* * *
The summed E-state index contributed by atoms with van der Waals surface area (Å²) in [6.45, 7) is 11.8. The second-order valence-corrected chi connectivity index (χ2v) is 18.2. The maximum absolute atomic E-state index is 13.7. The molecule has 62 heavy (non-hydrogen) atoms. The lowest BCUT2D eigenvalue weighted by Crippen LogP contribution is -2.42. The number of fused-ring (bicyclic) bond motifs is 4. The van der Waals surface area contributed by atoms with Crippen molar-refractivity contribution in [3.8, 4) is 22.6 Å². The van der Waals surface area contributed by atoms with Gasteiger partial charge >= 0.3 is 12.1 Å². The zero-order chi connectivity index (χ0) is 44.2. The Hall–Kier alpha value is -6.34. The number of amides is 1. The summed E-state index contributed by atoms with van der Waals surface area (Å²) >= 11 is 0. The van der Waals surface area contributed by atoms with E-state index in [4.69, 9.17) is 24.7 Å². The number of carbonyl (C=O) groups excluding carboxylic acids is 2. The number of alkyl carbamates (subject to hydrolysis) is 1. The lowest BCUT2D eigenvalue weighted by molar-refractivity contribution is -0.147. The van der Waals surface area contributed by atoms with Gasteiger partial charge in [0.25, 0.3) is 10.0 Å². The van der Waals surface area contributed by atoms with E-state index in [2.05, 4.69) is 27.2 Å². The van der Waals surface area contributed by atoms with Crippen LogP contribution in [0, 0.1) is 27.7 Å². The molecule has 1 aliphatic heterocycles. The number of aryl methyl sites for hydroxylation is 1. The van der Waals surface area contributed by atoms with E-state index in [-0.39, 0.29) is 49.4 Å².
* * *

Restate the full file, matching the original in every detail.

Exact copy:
The summed E-state index contributed by atoms with van der Waals surface area (Å²) in [6.45, 7) is 11.8. The second-order valence-corrected chi connectivity index (χ2v) is 18.2. The maximum absolute atomic E-state index is 13.7. The molecule has 62 heavy (non-hydrogen) atoms. The lowest BCUT2D eigenvalue weighted by Crippen LogP contribution is -2.42. The number of fused-ring (bicyclic) bond motifs is 4. The van der Waals surface area contributed by atoms with Crippen molar-refractivity contribution in [3.8, 4) is 22.6 Å². The van der Waals surface area contributed by atoms with Gasteiger partial charge >= 0.3 is 12.1 Å². The zero-order chi connectivity index (χ0) is 44.2. The Hall–Kier alpha value is -6.34. The number of amides is 1. The summed E-state index contributed by atoms with van der Waals surface area (Å²) >= 11 is 0. The van der Waals surface area contributed by atoms with E-state index in [4.69, 9.17) is 24.7 Å². The number of carbonyl (C=O) groups excluding carboxylic acids is 2. The number of alkyl carbamates (subject to hydrolysis) is 1. The lowest BCUT2D eigenvalue weighted by molar-refractivity contribution is -0.147. The van der Waals surface area contributed by atoms with Gasteiger partial charge in [0.25, 0.3) is 10.0 Å². The van der Waals surface area contributed by atoms with E-state index in [2.05, 4.69) is 27.2 Å². The van der Waals surface area contributed by atoms with Crippen LogP contribution in [0, 0.1) is 27.7 Å². The molecule has 1 aliphatic heterocycles. The number of aryl methyl sites for hydroxylation is 1. The van der Waals surface area contributed by atoms with E-state index in [-0.39, 0.29) is 49.4 Å².